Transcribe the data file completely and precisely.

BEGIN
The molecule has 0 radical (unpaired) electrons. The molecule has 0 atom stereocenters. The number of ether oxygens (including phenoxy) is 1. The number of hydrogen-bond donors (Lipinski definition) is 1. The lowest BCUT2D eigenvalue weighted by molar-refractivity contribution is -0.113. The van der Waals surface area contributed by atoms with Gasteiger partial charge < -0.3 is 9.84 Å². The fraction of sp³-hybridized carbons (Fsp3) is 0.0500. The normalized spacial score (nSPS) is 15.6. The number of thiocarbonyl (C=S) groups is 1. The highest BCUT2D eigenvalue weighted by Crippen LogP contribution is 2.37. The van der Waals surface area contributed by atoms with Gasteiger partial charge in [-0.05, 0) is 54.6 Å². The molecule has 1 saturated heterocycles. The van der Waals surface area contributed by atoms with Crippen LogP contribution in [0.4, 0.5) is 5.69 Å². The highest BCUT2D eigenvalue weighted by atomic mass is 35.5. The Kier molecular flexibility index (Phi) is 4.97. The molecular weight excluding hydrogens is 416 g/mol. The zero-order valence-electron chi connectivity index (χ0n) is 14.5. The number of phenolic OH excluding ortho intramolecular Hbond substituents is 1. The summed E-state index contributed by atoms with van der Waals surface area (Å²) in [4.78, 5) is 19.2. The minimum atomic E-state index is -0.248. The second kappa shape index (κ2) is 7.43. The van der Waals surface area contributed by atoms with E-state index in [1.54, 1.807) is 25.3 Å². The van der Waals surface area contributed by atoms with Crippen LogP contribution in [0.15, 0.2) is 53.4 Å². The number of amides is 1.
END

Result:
The molecule has 0 radical (unpaired) electrons. The molecule has 0 atom stereocenters. The number of ether oxygens (including phenoxy) is 1. The number of hydrogen-bond donors (Lipinski definition) is 1. The lowest BCUT2D eigenvalue weighted by molar-refractivity contribution is -0.113. The van der Waals surface area contributed by atoms with Gasteiger partial charge < -0.3 is 9.84 Å². The fraction of sp³-hybridized carbons (Fsp3) is 0.0500. The normalized spacial score (nSPS) is 15.6. The number of thiocarbonyl (C=S) groups is 1. The highest BCUT2D eigenvalue weighted by Crippen LogP contribution is 2.37. The van der Waals surface area contributed by atoms with Gasteiger partial charge in [-0.05, 0) is 54.6 Å². The molecule has 1 saturated heterocycles. The van der Waals surface area contributed by atoms with Crippen LogP contribution in [0.4, 0.5) is 5.69 Å². The highest BCUT2D eigenvalue weighted by atomic mass is 35.5. The Kier molecular flexibility index (Phi) is 4.97. The molecular weight excluding hydrogens is 416 g/mol. The zero-order valence-electron chi connectivity index (χ0n) is 14.5. The number of phenolic OH excluding ortho intramolecular Hbond substituents is 1. The summed E-state index contributed by atoms with van der Waals surface area (Å²) in [4.78, 5) is 19.2. The minimum atomic E-state index is -0.248. The second kappa shape index (κ2) is 7.43. The van der Waals surface area contributed by atoms with E-state index in [1.54, 1.807) is 25.3 Å². The van der Waals surface area contributed by atoms with Crippen LogP contribution in [0.15, 0.2) is 53.4 Å². The number of amides is 1.